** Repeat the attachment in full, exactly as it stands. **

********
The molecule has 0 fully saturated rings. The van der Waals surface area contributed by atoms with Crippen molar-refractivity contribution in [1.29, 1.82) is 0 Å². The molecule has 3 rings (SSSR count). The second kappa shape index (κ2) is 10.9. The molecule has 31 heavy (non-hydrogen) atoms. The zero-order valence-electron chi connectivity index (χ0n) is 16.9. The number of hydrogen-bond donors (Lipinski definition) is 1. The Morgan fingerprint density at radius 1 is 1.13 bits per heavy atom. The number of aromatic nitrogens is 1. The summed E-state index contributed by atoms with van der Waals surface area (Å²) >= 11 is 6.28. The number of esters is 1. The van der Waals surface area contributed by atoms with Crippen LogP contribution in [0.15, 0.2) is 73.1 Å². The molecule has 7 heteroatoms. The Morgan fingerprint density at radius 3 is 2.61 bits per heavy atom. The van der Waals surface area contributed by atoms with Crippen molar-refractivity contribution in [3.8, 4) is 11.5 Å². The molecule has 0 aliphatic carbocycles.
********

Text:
The molecule has 0 fully saturated rings. The van der Waals surface area contributed by atoms with Crippen molar-refractivity contribution in [1.29, 1.82) is 0 Å². The molecule has 3 rings (SSSR count). The second kappa shape index (κ2) is 10.9. The molecule has 31 heavy (non-hydrogen) atoms. The zero-order valence-electron chi connectivity index (χ0n) is 16.9. The number of hydrogen-bond donors (Lipinski definition) is 1. The Morgan fingerprint density at radius 1 is 1.13 bits per heavy atom. The number of aromatic nitrogens is 1. The summed E-state index contributed by atoms with van der Waals surface area (Å²) >= 11 is 6.28. The number of esters is 1. The van der Waals surface area contributed by atoms with Crippen LogP contribution in [0.15, 0.2) is 73.1 Å². The molecule has 7 heteroatoms. The Morgan fingerprint density at radius 3 is 2.61 bits per heavy atom. The van der Waals surface area contributed by atoms with Crippen molar-refractivity contribution in [3.8, 4) is 11.5 Å². The molecule has 0 aliphatic carbocycles.